¿Qué es tu punto fuerte?
¿Cómo puedes aplicar este talento a tu experiencia escolar?
¿Cómo puedes compartirlo con los demás?
Comparte tus reflexiones con un compañer@ de clase.
Antes de leer:
¿Conoces estas palabras?:
(Haz clic para ver la definición en el dicciónario)
Después de leer:
Responde a las siguientes preguntas con frases completas.
1. ¿Crees que este panda es inteligente o tramposo (o los dos)?
2. ¿Conoces una historia de un animal muy listo? ¿Qué hizo este animal? (Si no conoces una historia verdadera, ¡puedes inventar una historia creativa!)
Esta es la excusa perfecta para cuando se te olvida el cumpleaños de un amigo.
¿Puedes pensar en otros mensajes de cumpleaños atrasados creativos?
¡Diseña una carta, un meme, o un mensaje creativo!
Aquí hay unos ejemplos más…
Los mandatos informales, informal “tú” commands, can be a bit challenging at first because you must remember to conjugate the verb differently depending on whether the command is affirmative (Yes! Do it! ¡Sí! ¡Hazlo!) or negative (No! Don´t do it! ¡No! ¡No lo hagas!) This cultural presentation will take you on a journey of table manners around the world while practicing affirmative versus negative tú commands.
- Practice conjugating affirmative and negative tú commands
- Practice vocabulary about food & the table
- Make cultural connections about table manners
First, conjugate the verbs in this handout: Modales Internacionales Handout
Next, check your answers and discuss the cultural customs in more detail in this Powerpoint presentation: Modales Internacionales Powerpoint
Share your reflections and what you´ve learned in the questions at the bottom of the handout. Do you think any of these tips for international table manners will come in handy someday?
The images in the presentation were adapted for educational purposes from an infographic & article by Huffingtion Post España.
Also, thank you to the Teaching & Learning Spanish Blog Facebook Page for sharing the Huffington Post article.
If you would like to share these materials, please do so by providing a link to this blog post. Thank you!
¿Estás de acuerdo o no?
¿Cuáles libros son mejores que las películas basadas en ellos?
¿Cuáles peliculas son mejores que los libros en los que se basaron?
Para más discusión de este tema, aquí hay un artículo que se llama “11 películas que son mejores que los libros en los que se basaron“. ¿Están de acuerdo con la lista presentada en el artículo? ¿Por qué sí o no?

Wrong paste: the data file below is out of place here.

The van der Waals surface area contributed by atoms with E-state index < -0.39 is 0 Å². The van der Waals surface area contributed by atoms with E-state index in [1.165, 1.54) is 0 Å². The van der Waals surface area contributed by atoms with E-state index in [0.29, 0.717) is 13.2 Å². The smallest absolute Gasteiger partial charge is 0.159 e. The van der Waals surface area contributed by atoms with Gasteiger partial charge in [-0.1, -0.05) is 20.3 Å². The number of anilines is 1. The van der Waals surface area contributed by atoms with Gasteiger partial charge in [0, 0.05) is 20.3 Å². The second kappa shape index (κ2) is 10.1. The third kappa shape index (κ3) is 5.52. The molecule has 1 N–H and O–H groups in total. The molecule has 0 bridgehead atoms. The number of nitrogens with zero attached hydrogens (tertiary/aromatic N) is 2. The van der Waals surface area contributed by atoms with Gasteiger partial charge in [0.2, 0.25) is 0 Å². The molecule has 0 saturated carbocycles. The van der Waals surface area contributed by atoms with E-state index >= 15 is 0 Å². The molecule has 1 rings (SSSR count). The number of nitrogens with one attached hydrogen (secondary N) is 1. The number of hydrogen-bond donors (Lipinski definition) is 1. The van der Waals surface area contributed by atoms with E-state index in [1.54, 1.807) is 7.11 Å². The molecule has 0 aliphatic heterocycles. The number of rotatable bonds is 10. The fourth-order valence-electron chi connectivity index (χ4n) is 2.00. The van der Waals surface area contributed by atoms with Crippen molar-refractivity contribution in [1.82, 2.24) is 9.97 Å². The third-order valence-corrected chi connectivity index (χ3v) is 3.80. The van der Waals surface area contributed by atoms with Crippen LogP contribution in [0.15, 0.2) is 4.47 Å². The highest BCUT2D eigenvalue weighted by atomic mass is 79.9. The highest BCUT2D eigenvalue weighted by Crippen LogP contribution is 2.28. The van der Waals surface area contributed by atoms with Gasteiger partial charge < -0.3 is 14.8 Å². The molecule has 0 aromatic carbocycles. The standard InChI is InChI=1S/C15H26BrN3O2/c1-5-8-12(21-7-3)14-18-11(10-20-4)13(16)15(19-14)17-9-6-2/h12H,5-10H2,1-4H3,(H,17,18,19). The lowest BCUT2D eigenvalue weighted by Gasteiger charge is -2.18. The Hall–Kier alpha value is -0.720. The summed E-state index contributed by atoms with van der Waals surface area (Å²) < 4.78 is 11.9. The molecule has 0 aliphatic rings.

Revise los siguientes infografías.
Escriba 6-8 frases comparativas que comparan y contrastan las dos tradiciones del Día de los muertos y Halloween (Día de las brujas).Review the following infographics. Write 6-8 comparative sentences that compare and contrast two traditions of Día de los muertos and Halloween.
Hello Seahorse! is one of my favorite bands, and they have released their beautiful “Te abrazaré” just in time for this semester´s finals review time! See the PDF below for a cloze activity with the lyrics, a conversation prompt, and a short writing activity based on the song. The cloze activity is a great intro to review the future tense endings, while the ethereal music (may) inspire students for the following speaking and writing activities.
I am including a youtube video with the song below, but I would recommend listening to it on SoundCloud because you can read along with the comments other listeners have made! A great extension for the activity could be for students (or the class as a whole) to make comments in Spanish as well, adding another level of authentic language use to the activity! If you do interact with SoundCloud, let me know how it goes in the comments. I am really interested in using it with my students!
Before you enjoy this enchanting short film, I´d like to share a wonderful article that has helped me tremendously in teaching the preterit/imperfect. I read it in an applied linguistics class with an amazing professor! Here´s a link to the article, “Preterite/Imperfect Half-Truths: Problems with Spanish Textbook Rules for Usage” by Diana Frantzen.